The impasse between the executive arm and the legislature took a new turn on Wednesday when the Inspector General of Police (IG), Suleiman Abba, insisted that he does not recognise Hon. Aminu Waziri Tambuwal as the Speaker of the House of Representatives.
Abba told the House Committee on Police Affairs that Tambuwal’s position was still unclear as the case was before the court and it would be subjudice for him to comment on it.
The IG also referred to the legislators and their aides who jumped the 12-foot gate of the parliament last Thursday, as thugs.
Abba’s face-off with the lawmakers started when he simply referred to the speaker as “Alhaji Aminu Tambuwal”.
When he was requested to retract his statement and address the Office of the Speaker properly, Abba responded: “A tear gas exploded when Alhaji Aminu Tambuwal was being asked to identify himself. We still don’t know the circumstances surrounding the explosion and we are investigating it.”
He said: “In the process of safeguarding the security of the National Assembly on the 20th of November, we collaborated with the National Assembly’s Sergeant-at-Arms, according to laid down procedures, where members were being asked to identify themselves before they could be allowed into the premises.”
Abba added that he had drafted his men to the National Assembly complex on that day based on credible information that what had happened the day before when the Rivers State Governor, Chibuike Amaechi and other members of the All Progressives Congress (APC) had stormed the Police Force headquarters and pledged to storm the federal legislature the next day with worse consequences.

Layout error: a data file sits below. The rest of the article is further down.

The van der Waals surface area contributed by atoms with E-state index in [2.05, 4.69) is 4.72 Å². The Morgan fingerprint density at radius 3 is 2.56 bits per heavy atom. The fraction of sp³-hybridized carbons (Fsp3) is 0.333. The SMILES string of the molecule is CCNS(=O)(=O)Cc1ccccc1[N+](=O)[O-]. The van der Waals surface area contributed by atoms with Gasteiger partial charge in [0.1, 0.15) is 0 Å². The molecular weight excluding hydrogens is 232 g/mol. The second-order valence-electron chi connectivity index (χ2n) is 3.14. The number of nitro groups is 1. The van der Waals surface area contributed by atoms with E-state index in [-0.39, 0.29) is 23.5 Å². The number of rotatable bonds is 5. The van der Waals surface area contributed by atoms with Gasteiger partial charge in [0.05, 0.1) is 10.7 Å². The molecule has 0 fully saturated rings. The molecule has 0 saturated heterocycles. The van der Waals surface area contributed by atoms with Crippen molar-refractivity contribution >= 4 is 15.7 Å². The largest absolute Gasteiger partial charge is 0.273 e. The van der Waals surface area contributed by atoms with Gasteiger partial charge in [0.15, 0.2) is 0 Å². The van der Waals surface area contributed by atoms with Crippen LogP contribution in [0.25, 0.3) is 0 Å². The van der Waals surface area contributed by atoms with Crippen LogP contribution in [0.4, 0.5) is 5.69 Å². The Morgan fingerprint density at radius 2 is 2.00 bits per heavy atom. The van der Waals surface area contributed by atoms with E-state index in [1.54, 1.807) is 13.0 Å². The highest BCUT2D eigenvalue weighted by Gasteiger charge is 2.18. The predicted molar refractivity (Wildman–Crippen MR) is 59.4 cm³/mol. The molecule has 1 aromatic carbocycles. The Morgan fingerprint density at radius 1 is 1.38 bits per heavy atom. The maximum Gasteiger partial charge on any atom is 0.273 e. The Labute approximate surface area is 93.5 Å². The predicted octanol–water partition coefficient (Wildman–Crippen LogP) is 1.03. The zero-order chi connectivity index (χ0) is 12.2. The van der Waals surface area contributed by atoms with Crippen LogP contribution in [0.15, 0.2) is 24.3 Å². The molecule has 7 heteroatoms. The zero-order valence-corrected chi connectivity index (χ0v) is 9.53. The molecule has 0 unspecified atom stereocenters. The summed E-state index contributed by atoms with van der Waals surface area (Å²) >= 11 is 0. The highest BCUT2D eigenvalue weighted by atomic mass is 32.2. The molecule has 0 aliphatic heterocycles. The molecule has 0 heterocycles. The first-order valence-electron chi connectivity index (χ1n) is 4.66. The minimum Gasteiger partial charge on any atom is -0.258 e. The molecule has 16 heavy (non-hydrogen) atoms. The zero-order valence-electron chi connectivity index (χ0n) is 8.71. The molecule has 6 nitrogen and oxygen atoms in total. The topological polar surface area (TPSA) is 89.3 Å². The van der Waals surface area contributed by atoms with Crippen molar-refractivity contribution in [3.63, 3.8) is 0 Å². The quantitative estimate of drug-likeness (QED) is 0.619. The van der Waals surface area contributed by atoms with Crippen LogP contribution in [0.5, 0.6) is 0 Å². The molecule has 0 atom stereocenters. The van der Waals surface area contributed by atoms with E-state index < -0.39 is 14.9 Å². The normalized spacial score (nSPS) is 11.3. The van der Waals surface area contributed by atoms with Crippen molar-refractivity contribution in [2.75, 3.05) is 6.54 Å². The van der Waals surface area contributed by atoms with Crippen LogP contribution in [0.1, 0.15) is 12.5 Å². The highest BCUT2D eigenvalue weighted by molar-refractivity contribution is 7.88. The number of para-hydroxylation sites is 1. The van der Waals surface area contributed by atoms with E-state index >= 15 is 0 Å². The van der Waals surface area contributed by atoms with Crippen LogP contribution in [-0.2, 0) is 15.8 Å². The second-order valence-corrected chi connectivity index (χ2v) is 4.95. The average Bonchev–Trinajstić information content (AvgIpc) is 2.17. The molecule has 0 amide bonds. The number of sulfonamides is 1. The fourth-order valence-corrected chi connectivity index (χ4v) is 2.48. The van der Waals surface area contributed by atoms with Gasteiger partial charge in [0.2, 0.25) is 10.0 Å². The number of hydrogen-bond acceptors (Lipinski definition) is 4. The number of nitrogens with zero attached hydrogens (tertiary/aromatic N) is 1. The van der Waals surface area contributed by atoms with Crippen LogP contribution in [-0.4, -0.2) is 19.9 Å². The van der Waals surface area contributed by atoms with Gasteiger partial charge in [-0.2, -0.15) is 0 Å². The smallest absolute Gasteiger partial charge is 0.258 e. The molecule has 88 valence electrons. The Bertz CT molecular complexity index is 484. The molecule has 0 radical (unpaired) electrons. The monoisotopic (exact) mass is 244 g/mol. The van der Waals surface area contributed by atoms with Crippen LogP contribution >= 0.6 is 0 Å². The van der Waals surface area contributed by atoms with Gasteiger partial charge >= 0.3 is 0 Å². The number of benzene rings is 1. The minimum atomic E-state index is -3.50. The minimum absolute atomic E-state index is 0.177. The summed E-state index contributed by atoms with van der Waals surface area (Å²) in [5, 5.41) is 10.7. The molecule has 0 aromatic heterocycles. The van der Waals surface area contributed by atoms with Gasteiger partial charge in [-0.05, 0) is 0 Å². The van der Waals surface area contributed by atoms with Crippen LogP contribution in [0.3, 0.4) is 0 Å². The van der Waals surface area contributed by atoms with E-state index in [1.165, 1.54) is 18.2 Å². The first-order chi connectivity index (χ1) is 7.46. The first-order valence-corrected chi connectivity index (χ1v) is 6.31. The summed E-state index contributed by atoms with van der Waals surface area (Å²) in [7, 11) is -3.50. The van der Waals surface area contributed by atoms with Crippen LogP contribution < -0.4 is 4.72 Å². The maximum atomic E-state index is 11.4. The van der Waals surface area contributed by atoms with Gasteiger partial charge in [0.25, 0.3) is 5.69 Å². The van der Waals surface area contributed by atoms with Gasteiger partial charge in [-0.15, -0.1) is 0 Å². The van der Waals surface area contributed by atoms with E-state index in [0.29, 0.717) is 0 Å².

He said those who scaled the fence on that day were thugs who came with some of the lawmakers.
Some of the persons who climbed the fence to gain entry were some principal officers of the House, including Minority Leader, Hon. Femi Gbajabiamila; Deputy Minority Leader, Hon. Abdulrahman Suleiman Kawu; and Deputy Minority Whip, Hon. Datti Ahmed.
“We acted on credible information about suspected thugs who wanted to invade the assembly, and because we didn’t want what happened in Burkina Faso to repeat itself here, we had to take stringent security measures,” the IG informed the committee.
He revealed that following an intelligence report of a likely invasion of the House by hoodlums and thugs, the police promptly deployed its personnel to the premises to prevent a breakdown of law and order.
He added: “Some of the principal officers called me to confirm the strengthening of the security around the vicinity of the National Assembly and I told them that it was based on credible information that there was a plan to disrupt the parliament, especially with what happened in Burkina Faso.
“That is why the issue of identifying yourself was enforced and some of the lawmakers complied until Alhaji Aminu Waziri Tambuwal arrived with thugs and disrupted all the arrangements.”
Having listened to him, the lawmakers did not conceal their anger with IG for what they saw as refusal to recognise the Speaker’s status by the police chief.
Chairman of the Committee, Hon. Usman Kumo called the IG to order, insisting that the Speaker and his office must be accorded respect and full compliment.
But Abba refused, prompting Hon. Hakeem Muniru (APC Lagos), to demand that the IG must retract his statement calling the Speaker, “Alhaji Aminu Tambuwal” or he would leave the sitting, as he would deem it an illegal one, adding, “I can’t participate in a hearing where the Office of the Speaker through whose authority we are having this meeting is not even recognised by an appointee of the executive.”